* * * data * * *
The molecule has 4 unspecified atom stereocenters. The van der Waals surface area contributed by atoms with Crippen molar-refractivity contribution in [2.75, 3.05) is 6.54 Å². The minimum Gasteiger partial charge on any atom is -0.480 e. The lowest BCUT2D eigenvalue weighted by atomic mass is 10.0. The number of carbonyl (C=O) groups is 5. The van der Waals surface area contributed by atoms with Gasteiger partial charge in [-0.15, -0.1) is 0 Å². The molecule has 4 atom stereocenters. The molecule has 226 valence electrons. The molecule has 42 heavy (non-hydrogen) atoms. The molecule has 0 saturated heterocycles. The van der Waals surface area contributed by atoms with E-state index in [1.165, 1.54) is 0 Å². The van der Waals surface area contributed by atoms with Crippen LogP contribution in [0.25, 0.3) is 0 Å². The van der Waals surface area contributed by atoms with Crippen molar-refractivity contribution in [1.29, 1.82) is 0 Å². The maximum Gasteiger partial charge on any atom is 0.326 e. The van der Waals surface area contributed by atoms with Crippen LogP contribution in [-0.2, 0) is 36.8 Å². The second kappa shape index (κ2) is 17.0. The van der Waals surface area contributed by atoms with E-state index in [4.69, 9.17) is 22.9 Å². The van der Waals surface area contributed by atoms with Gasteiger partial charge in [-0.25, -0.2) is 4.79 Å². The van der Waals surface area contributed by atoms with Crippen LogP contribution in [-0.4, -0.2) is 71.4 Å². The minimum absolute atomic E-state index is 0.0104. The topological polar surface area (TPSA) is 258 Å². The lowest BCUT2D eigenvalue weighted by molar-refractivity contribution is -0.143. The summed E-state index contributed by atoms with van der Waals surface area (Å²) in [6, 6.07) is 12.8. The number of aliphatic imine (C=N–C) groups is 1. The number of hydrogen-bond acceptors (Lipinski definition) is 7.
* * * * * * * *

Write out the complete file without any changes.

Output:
The molecule has 4 unspecified atom stereocenters. The van der Waals surface area contributed by atoms with Crippen molar-refractivity contribution in [2.75, 3.05) is 6.54 Å². The minimum Gasteiger partial charge on any atom is -0.480 e. The lowest BCUT2D eigenvalue weighted by atomic mass is 10.0. The number of carbonyl (C=O) groups is 5. The van der Waals surface area contributed by atoms with Gasteiger partial charge in [-0.15, -0.1) is 0 Å². The molecule has 4 atom stereocenters. The molecule has 226 valence electrons. The molecule has 42 heavy (non-hydrogen) atoms. The molecule has 0 saturated heterocycles. The van der Waals surface area contributed by atoms with E-state index in [1.165, 1.54) is 0 Å². The van der Waals surface area contributed by atoms with Crippen LogP contribution in [0.25, 0.3) is 0 Å². The van der Waals surface area contributed by atoms with Crippen molar-refractivity contribution in [1.29, 1.82) is 0 Å². The maximum Gasteiger partial charge on any atom is 0.326 e. The van der Waals surface area contributed by atoms with Crippen LogP contribution in [-0.2, 0) is 36.8 Å². The second kappa shape index (κ2) is 17.0. The van der Waals surface area contributed by atoms with E-state index in [4.69, 9.17) is 22.9 Å². The van der Waals surface area contributed by atoms with Gasteiger partial charge in [-0.25, -0.2) is 4.79 Å². The van der Waals surface area contributed by atoms with Crippen LogP contribution in [-0.4, -0.2) is 71.4 Å². The minimum absolute atomic E-state index is 0.0104. The topological polar surface area (TPSA) is 258 Å². The lowest BCUT2D eigenvalue weighted by molar-refractivity contribution is -0.143. The summed E-state index contributed by atoms with van der Waals surface area (Å²) in [6, 6.07) is 12.8. The number of aliphatic imine (C=N–C) groups is 1. The number of hydrogen-bond acceptors (Lipinski definition) is 7.